Second, we need better search tools to help users identify whether their submissions are duplicates. As Google rots due to over reliance on Reddit and other social media platforms for search results, users will struggle with the choice of spending hours (or more realistically tens of minutes) trying to see if someone has filed or fixed a duplicate issue with the speed of just asking someone for help. I am empathetic to those who do not wish to see the same issue reported or discussed over and over again, especially for devs who must constantly respond to duplicate conversations. On the flip side, people in a project community should not run people off when they ask the simple questions, even if they are duplicative.

We are human, and often American, where a common experience is the instruction, “If you don’t know something, just ask.” While that is not a universal experience, many users will come to a FOSS project or FOSS community with the sense that talking with someone may be easier and faster to get a resolution rather than digging through approximate solutions that may or may not apply. Patience is the virtue, but those developing better tools for users to conduct self help will make everyone’s life easier.

Finally, I think we need more non-project specific, dev support groups. So many FOSS communities are focused on either a specific project, its uses, problems, and future, or a general sense of “what are you working on now.” My experience in computer science school and as part of many FOSS communities over the years suggests that many developers are workaholoics. In school you were expected to do your homework and then, in your free time, do other development work for “fun.” There is a sense with many devs I know that if you aren’t working on some project, you aren’t using your time right.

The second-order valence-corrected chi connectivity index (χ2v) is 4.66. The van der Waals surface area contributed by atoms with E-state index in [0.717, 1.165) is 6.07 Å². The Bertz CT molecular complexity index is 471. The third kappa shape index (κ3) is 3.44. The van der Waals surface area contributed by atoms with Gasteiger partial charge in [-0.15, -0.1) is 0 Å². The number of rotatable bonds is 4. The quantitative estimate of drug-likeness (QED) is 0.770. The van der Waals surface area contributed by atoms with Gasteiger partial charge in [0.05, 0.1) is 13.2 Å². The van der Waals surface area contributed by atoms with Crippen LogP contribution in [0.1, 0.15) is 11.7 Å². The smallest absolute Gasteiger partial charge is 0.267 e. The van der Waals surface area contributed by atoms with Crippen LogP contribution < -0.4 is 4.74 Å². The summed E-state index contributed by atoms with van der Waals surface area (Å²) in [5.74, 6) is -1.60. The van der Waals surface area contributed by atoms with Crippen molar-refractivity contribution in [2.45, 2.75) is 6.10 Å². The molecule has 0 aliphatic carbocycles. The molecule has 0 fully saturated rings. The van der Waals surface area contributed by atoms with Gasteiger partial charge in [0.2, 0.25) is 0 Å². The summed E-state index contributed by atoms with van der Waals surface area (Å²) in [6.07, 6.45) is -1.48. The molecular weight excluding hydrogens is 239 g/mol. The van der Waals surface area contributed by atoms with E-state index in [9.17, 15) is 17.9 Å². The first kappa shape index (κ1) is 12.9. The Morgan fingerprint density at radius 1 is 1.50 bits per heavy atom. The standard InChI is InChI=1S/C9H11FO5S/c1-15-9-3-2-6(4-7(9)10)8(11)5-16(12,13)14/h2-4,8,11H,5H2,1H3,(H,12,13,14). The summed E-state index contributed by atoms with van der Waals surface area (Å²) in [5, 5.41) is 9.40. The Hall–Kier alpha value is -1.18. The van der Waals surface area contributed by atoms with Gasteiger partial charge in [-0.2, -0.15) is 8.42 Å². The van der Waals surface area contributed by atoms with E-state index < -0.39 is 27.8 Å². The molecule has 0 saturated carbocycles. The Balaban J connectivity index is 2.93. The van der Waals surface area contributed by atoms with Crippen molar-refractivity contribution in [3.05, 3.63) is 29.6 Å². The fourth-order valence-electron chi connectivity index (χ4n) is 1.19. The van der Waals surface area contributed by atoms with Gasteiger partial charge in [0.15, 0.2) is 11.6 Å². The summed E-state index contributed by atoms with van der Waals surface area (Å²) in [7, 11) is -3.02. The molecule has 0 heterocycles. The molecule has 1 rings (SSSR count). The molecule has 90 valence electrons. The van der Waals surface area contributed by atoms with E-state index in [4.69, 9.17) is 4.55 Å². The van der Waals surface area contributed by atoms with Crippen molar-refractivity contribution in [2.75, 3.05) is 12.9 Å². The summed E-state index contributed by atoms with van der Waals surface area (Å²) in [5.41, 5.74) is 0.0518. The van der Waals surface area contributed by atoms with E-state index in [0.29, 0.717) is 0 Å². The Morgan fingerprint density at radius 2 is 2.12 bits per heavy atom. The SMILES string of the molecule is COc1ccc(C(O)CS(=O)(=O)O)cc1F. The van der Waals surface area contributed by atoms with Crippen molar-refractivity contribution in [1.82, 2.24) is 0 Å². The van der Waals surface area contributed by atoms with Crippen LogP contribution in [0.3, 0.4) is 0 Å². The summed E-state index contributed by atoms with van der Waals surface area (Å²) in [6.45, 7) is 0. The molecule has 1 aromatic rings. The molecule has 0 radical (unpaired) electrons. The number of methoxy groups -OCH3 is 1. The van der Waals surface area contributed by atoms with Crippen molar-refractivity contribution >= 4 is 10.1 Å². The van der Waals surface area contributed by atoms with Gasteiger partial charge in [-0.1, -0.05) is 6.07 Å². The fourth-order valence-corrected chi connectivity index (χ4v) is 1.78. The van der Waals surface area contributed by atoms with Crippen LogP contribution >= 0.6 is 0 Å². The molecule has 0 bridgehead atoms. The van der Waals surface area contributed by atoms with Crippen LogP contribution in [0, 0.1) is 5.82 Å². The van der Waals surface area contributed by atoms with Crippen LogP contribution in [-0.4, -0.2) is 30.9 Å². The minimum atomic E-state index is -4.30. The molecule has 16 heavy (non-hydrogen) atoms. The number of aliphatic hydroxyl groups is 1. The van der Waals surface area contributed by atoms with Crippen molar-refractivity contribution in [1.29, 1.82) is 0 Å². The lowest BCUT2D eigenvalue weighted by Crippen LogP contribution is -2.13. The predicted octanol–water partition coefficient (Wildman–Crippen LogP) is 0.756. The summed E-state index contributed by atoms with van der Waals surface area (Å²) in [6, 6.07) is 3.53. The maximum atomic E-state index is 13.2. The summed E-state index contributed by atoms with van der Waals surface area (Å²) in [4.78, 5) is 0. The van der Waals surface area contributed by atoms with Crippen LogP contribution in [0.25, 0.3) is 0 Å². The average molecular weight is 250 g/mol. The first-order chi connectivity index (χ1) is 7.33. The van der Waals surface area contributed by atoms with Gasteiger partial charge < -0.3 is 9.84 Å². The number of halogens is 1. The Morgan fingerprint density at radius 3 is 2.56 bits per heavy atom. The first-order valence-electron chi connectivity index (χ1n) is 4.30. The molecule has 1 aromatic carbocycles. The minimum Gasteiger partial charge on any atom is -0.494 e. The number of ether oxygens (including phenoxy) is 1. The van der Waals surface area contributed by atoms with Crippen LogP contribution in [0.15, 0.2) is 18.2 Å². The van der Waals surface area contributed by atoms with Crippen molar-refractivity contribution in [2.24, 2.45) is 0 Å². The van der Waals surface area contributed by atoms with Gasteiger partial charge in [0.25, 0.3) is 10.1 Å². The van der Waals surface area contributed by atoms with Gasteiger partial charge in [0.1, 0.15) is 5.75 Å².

From my understanding, this is mindset is how you speedrun burnout. As many FOSS projects are volunteer driven, often passion projects, we as a community need to create space for devs to take breaks, enjoy community that is not focused on work, and offer help and support to devs who are facing burnout or mental health problems. Communities of support and escape are important for dealing with a variety of mental health issues, be it my anxiety, the substance use disorders with which so many are afflicted, or burnout. The FOSS community is a grand and welcoming community, so we should not lose sight of the importance of offering space for devs to not be focused on their role as a “dev” and instead can simply be part of the community.